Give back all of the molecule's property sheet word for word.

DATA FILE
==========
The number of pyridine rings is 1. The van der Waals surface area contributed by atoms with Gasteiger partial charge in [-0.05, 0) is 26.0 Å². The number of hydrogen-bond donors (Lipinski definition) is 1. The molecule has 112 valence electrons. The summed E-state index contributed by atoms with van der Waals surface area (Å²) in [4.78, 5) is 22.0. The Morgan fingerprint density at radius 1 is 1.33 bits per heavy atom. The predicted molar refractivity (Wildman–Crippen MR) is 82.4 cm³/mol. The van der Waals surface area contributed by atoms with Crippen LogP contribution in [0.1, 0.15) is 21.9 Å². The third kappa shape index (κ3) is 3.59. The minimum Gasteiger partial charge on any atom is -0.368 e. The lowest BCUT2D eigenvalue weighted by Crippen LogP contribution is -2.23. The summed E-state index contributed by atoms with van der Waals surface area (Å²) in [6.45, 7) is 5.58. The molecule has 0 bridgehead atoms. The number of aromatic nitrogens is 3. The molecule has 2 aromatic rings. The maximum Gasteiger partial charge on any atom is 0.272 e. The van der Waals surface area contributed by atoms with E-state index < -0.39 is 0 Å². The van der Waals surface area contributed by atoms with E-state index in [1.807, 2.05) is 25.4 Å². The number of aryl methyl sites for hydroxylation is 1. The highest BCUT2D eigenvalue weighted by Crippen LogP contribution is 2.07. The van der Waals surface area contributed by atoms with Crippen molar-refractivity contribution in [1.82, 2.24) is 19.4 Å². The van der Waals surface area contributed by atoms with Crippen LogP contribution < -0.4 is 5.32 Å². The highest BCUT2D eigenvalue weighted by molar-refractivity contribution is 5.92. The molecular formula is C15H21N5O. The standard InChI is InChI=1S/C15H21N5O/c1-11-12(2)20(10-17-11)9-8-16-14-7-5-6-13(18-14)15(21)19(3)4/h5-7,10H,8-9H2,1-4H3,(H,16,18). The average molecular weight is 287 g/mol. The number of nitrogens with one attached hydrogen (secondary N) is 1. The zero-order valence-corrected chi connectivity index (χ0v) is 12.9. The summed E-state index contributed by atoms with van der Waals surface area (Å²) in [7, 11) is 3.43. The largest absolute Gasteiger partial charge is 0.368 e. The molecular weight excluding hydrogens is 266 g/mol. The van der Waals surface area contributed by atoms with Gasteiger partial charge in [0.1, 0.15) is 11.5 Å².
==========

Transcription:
The number of pyridine rings is 1. The van der Waals surface area contributed by atoms with Gasteiger partial charge in [-0.05, 0) is 26.0 Å². The number of hydrogen-bond donors (Lipinski definition) is 1. The molecule has 112 valence electrons. The summed E-state index contributed by atoms with van der Waals surface area (Å²) in [4.78, 5) is 22.0. The Morgan fingerprint density at radius 1 is 1.33 bits per heavy atom. The predicted molar refractivity (Wildman–Crippen MR) is 82.4 cm³/mol. The van der Waals surface area contributed by atoms with Crippen LogP contribution in [0.1, 0.15) is 21.9 Å². The third kappa shape index (κ3) is 3.59. The minimum Gasteiger partial charge on any atom is -0.368 e. The lowest BCUT2D eigenvalue weighted by Crippen LogP contribution is -2.23. The summed E-state index contributed by atoms with van der Waals surface area (Å²) in [6.45, 7) is 5.58. The molecule has 0 bridgehead atoms. The number of aromatic nitrogens is 3. The molecule has 2 aromatic rings. The maximum Gasteiger partial charge on any atom is 0.272 e. The van der Waals surface area contributed by atoms with E-state index < -0.39 is 0 Å². The van der Waals surface area contributed by atoms with E-state index in [1.807, 2.05) is 25.4 Å². The number of aryl methyl sites for hydroxylation is 1. The highest BCUT2D eigenvalue weighted by Crippen LogP contribution is 2.07. The van der Waals surface area contributed by atoms with Crippen molar-refractivity contribution in [1.82, 2.24) is 19.4 Å². The van der Waals surface area contributed by atoms with Crippen LogP contribution < -0.4 is 5.32 Å². The highest BCUT2D eigenvalue weighted by molar-refractivity contribution is 5.92. The molecular formula is C15H21N5O. The standard InChI is InChI=1S/C15H21N5O/c1-11-12(2)20(10-17-11)9-8-16-14-7-5-6-13(18-14)15(21)19(3)4/h5-7,10H,8-9H2,1-4H3,(H,16,18). The average molecular weight is 287 g/mol. The number of nitrogens with one attached hydrogen (secondary N) is 1. The zero-order valence-corrected chi connectivity index (χ0v) is 12.9. The summed E-state index contributed by atoms with van der Waals surface area (Å²) in [7, 11) is 3.43. The largest absolute Gasteiger partial charge is 0.368 e. The molecular weight excluding hydrogens is 266 g/mol. The van der Waals surface area contributed by atoms with Gasteiger partial charge in [0.1, 0.15) is 11.5 Å².